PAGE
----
Oracle shuts down Oracle VDI, Sun Rays, and lays off most of the desktop virt. staff worldwide

Over the weekend, ZDnet broke news that Oracle would be announcing the discontinuation of new development Oracle VDI, and, perhaps even more importantly, Sun Ray software and hardware.

Over the weekend, ZDnet broke news that Oracle would be announcing the discontinuation of new development Oracle VDI, and, perhaps even more importantly, Sun Ray software and hardware. Frankly, I keep checking the calendar, expecting this to be "screw with the heads of IT writers" day or something, but I also received an email from Oracle PR stating:

In an effort to more tightly align Oracle's future desktop virtualization portfolio investments with Oracle Corporation's overall core business strategy, we have ended new feature development for Oracle Sun Ray Software (SRS), Oracle Virtual Desktop Infrastructure Software (VDI), Oracle Virtual Desktop Client (OVDC) Software, and Oracle Sun Ray Client hardware (3, 3i, and 3 Plus).  Customer support and the renewal of support contracts for these products will continue uninterrupted.  Customers can continue to purchase new licenses.  Exact timeframes for a last order date for Oracle Sun Ray client devices will be announced shortly.

Going forward, Oracle's desktop portfolio investments will be focused on continued development and new enhancements to both Oracle Secure Global Desktop and Oracle VM VirtualBox software.

What they didn't say is that in addition to discontinuing the software, they also let go the majority of employees focused on the technology. While I haven't seen this information in any official channels, multiple sources have confirmed that there have been extensive layoffs worldwide as a result of this decision. The only people that remain are a skeleton crew that are simply there to ride out the support obligations and Sun Ray inventory.

When picking a VDI solution, "will this product still be around in 3 years" only comes to mind for smaller companies that only recently crept on to the radar. I feel bad for Oracle customers that bought into the stack, only to find out that all of it is essentially a relic now. I mean, part of the reason people buy an Oracle solution is because it's from Oracle.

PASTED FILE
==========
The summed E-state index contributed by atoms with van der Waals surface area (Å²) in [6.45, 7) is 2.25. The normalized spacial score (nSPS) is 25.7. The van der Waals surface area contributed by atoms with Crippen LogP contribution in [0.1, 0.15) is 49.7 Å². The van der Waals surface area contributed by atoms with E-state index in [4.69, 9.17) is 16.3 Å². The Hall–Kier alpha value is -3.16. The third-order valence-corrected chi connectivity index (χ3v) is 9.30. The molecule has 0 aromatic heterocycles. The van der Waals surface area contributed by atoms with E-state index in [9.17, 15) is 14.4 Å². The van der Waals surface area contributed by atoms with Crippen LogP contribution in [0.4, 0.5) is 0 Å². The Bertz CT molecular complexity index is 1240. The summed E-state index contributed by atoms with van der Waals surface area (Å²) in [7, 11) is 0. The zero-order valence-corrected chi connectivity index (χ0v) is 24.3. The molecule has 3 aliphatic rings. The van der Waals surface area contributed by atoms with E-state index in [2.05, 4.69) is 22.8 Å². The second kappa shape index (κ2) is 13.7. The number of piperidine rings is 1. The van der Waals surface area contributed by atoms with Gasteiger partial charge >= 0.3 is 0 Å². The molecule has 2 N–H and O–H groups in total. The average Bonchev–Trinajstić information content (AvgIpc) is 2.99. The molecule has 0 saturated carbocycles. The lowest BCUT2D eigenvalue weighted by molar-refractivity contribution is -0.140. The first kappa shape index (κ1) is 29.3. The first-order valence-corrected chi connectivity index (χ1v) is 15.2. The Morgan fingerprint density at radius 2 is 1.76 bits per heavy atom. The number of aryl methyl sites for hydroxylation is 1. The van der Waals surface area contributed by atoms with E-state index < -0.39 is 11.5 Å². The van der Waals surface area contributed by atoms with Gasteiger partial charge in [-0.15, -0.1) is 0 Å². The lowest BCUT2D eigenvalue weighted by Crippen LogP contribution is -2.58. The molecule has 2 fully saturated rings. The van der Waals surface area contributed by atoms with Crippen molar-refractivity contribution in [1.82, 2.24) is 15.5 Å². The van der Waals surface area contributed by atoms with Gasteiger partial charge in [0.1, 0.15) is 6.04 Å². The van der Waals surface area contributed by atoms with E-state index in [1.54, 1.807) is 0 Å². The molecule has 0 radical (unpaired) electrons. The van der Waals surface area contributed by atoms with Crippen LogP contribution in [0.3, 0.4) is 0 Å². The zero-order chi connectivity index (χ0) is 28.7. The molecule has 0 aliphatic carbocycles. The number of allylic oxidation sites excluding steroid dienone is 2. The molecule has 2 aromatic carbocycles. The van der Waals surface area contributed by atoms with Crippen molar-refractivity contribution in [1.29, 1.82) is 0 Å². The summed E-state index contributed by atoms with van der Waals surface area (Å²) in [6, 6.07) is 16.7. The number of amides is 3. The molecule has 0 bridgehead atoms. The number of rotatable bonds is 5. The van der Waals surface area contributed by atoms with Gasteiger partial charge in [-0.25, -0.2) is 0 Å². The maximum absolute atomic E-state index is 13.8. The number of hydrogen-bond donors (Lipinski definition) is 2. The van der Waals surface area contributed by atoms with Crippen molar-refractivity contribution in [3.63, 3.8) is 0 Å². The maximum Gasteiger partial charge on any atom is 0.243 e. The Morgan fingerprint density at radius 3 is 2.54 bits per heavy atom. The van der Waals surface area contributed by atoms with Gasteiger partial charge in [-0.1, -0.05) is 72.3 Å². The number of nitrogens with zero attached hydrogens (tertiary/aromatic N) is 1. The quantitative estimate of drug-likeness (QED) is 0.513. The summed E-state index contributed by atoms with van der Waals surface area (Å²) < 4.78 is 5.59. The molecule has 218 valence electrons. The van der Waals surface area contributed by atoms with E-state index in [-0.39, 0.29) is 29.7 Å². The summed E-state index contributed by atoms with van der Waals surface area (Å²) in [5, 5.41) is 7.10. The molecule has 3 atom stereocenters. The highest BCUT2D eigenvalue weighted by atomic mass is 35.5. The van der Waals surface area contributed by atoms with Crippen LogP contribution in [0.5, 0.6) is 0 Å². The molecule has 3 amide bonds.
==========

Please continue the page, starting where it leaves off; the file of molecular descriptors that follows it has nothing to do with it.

Regardless, the pool of talent floating around Silicon Valley is huge now. Every engineer I've ever interacted with at Oracle has been amazingly technical (one could argue that you'd have to be to use the product). Complexity, however, doesn't mean it's a bad product, it just means that to get all the features that the Oracle VDI / VirtualBox / Sun Ray stack offered, you had to jump through some hoops.

Frankly, I've been called to the table before for using the word "complex" to describe Oracle VDI, and while I've seen many demos and understand that it's easy enough to stand up once you get familiar with it, the entire process, if you're a non-Solaris person, is more complex than the other VDI solutions. It's like batting right handed your entire life, then switching to left. In the end you're just swinging a bat, but it all feels different, and each movement that used to be automatic takes more effort. That was the uphill battle that Oracle had to fight with every single feature (protocol, hypervisor, endpoint support, etc…).

What really surprises me is that Sun Rays are also being discontinued. Over the years, we've cultivated a relationship with Sun Ray fanatics that usually falls into something like this:

  1. We write something about thin clients
  2. Sun Ray fans see that we left out Sun Rays
  3. Sun Ray fans write emails and post comments
  4. Comment war begins until one of us admits to the existence of them and our own neglect for not mentioning them sooner